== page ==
A decade after a 9-year-old boy was killed by a dingo on Queensland's Fraser Island, wildlife authorities are being accused of mistreating the island's native dogs, which conservationists claim are starving and in danger of extinction.
Home to one of Australia's purest remaining dingo strains, Fraser - the world's biggest sand island - is a popular tourist destination, with the wild dogs a key attraction. In April 2001, the two worlds clashed with fatal results, when Clinton Gage, who was camping on the island with his family, was mauled to death by two dingoes.
The Queensland Government responded with a collection of draconian measures aimed at limiting human-dingo encounters. Fences were built around resort areas, campgrounds and rubbish tips; fines were imposed on people caught feeding the 200-plus dingoes; and rangers - who killed 28 animals soon after Clinton was attacked - continue to destroy those that display aggressive behaviour.
Now dingo advocates claim the clampdown has gone too far. Banished from populated areas of the World Heritage-listed island, and with little wildlife to prey on, the dogs are dying of starvation, they say. They also believe the introduction of ear tagging has made the dingoes less effective hunters, while the practice of "hazing" them - firing clay pellets to move them off beaches - causes injuries and stress.
Dr Ian Gunn, a veterinarian based at Melbourne's Monash University, warns that Fraser's dingoes could go the way of the thylacine, or Tasmanian tiger, hunted into oblivion in the 1930s after being blamed for livestock deaths.
"When you see the condition of these animals ... if I owned them, I would be prosecuted for animal cruelty," he says.
"If this continues, the dingoes on the island will become extinct."
The Queensland Parks and Wildlife Service (QPWS), though, insists there is no evidence to back that claim, and denies that the animals are short of food, saying they are naturally lean and their pups have always had a high mortality rate.
"Dingoes are still widespread across Fraser Island, they are breeding very effectively, and on average they are 3-5 kilos heavier than their mainland counterparts," says Terry Harper, the QPWS's senior director of marine parks. "As a population, they are in very good condition."
Recently, the controversy has crystallised around Jennifer Parkhurst, a wildlife photographer who was fined A$40,000 ($54,500) and given a nine-month suspended jail sentence last November for feeding and "disturbing" dingoes on Fraser. Parkhurst, a founder of the Save Fraser Island Dingoes group, had spent years photographing and observing the animals.
While Parkhurst has become something of a martyr figure, not all conservation groups support her. The Fraser Island Defenders Organisation, set up in 1971 to oppose sand mining on the island, disputes that Fraser's dingoes are under threat. It maintains that supplementary feeding of the wild dogs would be "disastrous", triggering a population explosion and destroying the traditional pack structure.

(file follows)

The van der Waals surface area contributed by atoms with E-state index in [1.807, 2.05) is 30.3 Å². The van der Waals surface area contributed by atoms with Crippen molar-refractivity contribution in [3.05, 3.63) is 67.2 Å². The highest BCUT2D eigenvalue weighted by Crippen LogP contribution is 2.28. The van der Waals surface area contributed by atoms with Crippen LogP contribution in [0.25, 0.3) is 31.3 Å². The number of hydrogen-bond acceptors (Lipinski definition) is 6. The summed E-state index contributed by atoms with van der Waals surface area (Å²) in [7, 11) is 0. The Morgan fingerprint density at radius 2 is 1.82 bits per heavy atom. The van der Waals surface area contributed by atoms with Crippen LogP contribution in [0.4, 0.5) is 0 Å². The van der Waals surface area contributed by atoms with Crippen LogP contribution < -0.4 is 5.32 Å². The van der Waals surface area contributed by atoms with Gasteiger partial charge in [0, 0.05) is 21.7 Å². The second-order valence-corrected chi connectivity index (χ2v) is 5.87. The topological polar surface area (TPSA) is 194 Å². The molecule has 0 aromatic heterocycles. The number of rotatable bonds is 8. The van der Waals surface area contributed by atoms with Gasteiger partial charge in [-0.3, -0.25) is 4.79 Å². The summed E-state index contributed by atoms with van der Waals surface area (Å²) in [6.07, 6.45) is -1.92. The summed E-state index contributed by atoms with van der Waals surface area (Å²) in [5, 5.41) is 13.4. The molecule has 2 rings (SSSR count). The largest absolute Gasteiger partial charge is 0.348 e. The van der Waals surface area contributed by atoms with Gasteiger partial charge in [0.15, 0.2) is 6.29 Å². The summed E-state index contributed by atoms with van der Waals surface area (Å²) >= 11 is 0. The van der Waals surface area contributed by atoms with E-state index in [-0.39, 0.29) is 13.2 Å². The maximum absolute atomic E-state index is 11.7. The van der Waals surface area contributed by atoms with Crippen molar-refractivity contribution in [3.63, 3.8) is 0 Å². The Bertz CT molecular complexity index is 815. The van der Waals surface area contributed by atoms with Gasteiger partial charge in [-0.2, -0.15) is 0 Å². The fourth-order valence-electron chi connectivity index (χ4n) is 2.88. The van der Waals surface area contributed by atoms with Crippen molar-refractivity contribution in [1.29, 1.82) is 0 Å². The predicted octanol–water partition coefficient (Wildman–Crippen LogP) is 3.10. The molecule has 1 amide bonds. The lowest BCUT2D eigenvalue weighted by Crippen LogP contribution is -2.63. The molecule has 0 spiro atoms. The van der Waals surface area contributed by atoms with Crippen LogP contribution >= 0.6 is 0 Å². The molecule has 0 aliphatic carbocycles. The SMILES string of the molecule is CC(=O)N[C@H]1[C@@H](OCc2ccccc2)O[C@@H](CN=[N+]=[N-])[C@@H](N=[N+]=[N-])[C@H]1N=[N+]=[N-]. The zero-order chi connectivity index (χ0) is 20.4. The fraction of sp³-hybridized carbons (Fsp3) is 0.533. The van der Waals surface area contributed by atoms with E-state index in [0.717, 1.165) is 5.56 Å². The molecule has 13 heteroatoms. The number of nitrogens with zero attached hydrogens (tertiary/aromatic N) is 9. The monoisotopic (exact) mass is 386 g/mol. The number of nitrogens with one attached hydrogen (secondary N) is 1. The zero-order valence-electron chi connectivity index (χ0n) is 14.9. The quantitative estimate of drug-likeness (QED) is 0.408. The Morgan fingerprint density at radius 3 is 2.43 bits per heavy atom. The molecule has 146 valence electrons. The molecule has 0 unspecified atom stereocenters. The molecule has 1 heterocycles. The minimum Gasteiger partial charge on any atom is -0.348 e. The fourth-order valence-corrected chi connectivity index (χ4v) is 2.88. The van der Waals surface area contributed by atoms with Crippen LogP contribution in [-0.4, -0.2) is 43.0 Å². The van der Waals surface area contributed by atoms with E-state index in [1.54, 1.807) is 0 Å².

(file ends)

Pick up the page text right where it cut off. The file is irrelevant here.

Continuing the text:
Research published last year suggests that the dingo - whose ancestors were introduced to Australia about 4000 years ago by Asian seafarers - is the world's oldest breed of dog. On the mainland, interbreeding with domestic and wild dogs has led to increasing hybridisation, but on Fraser Island - because of its isolation - the population has remained genetically pure.
Dingoes have always been valued by Aboriginal people: as companions, hunters and watchdogs. Critics of the steps taken to separate humans and dogs on Fraser point to that fact. But Harper says that the island's 350,000 annual visitors, who come from all over the world, cannot be expected to know how to interact with the dingoes safely.
Gunn, who is vice-president of another lobby group, the National Dingo Preservation and Recovery Programme, rejects Harper's assertion that the Fraser population is healthy. He believes there are only 40 to 50 breeding animals on the island, not enough to maintain genetic viability. Autopsy reports on 90 dogs, obtained via Freedom of Information requests, show that most died of starvation.
In Europe and the United States, says Gunn, confrontations between campers and wild bears have been minimised by setting up feeding stations. He also suggests that aggressive animals, rather than being culled, could be relocated to mainland reserves.
"This is a World Heritage site, and the authorities looking after it have a moral responsibility to protect the flora and fauna. I fail to see that's happening,"he said.
Both sides of the debate brandish photographs, showing, variously, healthy-looking or emaciated dingoes. Karin Kilpatrick, secretary of Save Fraser Island Dingoes, believes the removal of brumbies, or wild horses, from the island - previously a source of food for the dogs - "created a hunger situation".
That, and a sharp increase in the number of tourists, led to problems never experienced in the past, according to Kilpatrick. She, too, fears for the dingoes' future.
But Harper says the dingoes' main problem is "habituation" - becoming accustomed to humans as an easy source of food, and then becoming dangerous.